Monday, 3:45 a.m.: Steven leaves a message at the office of his former employer. Details of this message were not released.

Monday, 3:50 a.m.: Steven leaves a message on his home answering machine expressing his regret.

Monday, 4:01 a.m.: Steven leaves a second message on his home answering machine. In the message, he indicates that he tried to drown himself in the Iowa River at Lower City Park but he "kept floating"

Monday, 6:31 a.m.: 9-1-1 dispatchers receive a call directing them to the home of Steven and Sheryl Sueppel and telling them to "go there immediately." The call came from Steven Sueppel's mobile phone and the caller immediately disconnects without identifying himself.

9-1-1 Transcript:
Dispatch: This is 9-1-1. Location of your emergency? Hello?
Caller: Am I talking to Iowa City?
Dispatch: No this is... Where, what is the location of your emergency?
Caller: Iowa City, Iowa.
Dispatch: What's the address?
Caller: 629 Barrington Road. Please go there immediately.
Dispatch: What's going on there?
Caller hangs up.

Monday, 6:36 a.m.: Sueppel dies in a fiery crash on Interstate 80, outside Iowa City. Witnesses indicate that the driver was driving at high speeds and seemed to have deliberately crashed into a concrete pillar.


Sueppel was born on August 13, 1965, the son of William and Patricia Tierney Sueppel. He graduated from Regina High School and the University of Northern Iowa.[7] The Sueppel family were members of St. Mary's Catholic Church, and Steven married Sheryl Kesterson there on June 13, 1990.[7] During their marriage, the couple adopted four South Korean children: Ethan, Seth, Mira, and Eleanor.[7] The family attended services at St. Mary's every week,[7] and had been present at the church's Easter mass on Sunday, March 23, 2008.[8]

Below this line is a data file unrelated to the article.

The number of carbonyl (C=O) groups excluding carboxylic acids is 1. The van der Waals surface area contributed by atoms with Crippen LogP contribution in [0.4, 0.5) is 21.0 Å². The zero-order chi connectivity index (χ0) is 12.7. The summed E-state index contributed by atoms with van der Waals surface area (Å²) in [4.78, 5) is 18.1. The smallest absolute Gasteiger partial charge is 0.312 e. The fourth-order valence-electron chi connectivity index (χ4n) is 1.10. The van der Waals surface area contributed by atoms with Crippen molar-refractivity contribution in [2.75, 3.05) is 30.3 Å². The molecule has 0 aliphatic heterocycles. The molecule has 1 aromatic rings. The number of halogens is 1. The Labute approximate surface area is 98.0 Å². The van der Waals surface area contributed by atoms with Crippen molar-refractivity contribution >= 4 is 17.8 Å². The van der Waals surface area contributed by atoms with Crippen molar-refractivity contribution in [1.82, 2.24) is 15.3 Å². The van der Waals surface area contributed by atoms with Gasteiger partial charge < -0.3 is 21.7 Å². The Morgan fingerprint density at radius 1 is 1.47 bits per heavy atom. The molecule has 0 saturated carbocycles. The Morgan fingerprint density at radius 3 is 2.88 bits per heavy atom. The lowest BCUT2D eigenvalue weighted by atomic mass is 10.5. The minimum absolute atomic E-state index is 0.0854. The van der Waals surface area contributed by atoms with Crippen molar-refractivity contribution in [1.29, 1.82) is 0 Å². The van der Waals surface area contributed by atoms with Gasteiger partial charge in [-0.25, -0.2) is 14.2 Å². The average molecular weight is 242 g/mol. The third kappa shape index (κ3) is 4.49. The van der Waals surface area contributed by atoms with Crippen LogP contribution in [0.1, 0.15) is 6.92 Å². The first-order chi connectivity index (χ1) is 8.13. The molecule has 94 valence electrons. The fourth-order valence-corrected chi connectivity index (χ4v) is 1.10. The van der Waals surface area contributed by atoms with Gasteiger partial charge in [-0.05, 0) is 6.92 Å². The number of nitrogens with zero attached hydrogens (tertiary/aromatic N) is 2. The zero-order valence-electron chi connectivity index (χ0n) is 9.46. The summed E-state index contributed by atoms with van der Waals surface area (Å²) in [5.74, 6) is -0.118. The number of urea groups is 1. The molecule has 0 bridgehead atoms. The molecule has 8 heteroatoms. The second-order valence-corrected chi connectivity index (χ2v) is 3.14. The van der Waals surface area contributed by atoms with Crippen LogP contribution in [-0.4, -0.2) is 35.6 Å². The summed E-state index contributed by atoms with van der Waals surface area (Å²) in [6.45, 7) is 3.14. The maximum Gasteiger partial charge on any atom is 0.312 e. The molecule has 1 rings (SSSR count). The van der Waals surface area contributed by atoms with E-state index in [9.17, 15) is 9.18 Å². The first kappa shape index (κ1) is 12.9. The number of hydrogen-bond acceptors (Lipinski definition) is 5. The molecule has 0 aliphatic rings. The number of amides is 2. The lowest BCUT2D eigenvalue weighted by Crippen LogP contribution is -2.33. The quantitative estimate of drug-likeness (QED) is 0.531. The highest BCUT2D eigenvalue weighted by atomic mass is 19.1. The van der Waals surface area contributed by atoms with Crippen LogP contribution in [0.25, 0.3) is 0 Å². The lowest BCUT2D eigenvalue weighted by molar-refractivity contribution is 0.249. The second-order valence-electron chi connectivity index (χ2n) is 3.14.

In the days after, there was some controversy over the inclusion of Sueppel in the Catholic funeral for his wife and children. Factoring in were differing accounts of possible mental illness both independent of and related to Sueppel committing familicide.[9] In August 2008, Hills Bank and Trust filed court documents demanding payment from Sueppel's estate for the allegedly embezzled funds and for $32,673 in outstanding loans.[10]


  1. ^ a b c d e "Bank Crimes Drove Iowa Man To Slay Family". Retrieved 2017-01-02.
  2. ^ a b News, A. B. C. (2008-03-26). "Indicted Banker's Desperate Murder-Suicide". ABC News. Retrieved 2017-01-02.
  3. ^ "Iowa mom, 4 kids found slain in home". tribunedigital-chicagotribune. Retrieved 2017-01-02.
  4. ^ a b "Dad apologized before killings". tribunedigital-chicagotribune. Retrieved 2017-01-02.
  5. ^ Press, MICHAEL J. CRUMB, Of The Associated. "Iowa City mourns Sueppel family". Mason City Globe Gazette. Retrieved 2017-01-02.
  6. ^ "A Catholic funeral for a killer? - The Deacon's Bench". The Deacon's Bench. 2008-05-05. Retrieved 2017-01-02.
  7. ^ a b c d "Dad apologized before killings". tribunedigital-chicagotribune. Retrieved 2016-10-30.
  8. ^ Press, MICHAEL J. CRUMB, Of The Associated. "Iowa City mourns Sueppel family". Mason City Globe Gazette. Retrieved 2016-10-30.
  9. ^ Jordan, Erin (May 5, 2008). "Faithful question church funeral for killer". The Des Moines Register. p. 1B.
  10. ^ Hermiston, Lee (August 29, 2008). "Hills Bank seeking $556K from Steven Sueppel estate". Iowa City Press-Citizen. Retrieved 2008-09-05.[dead link]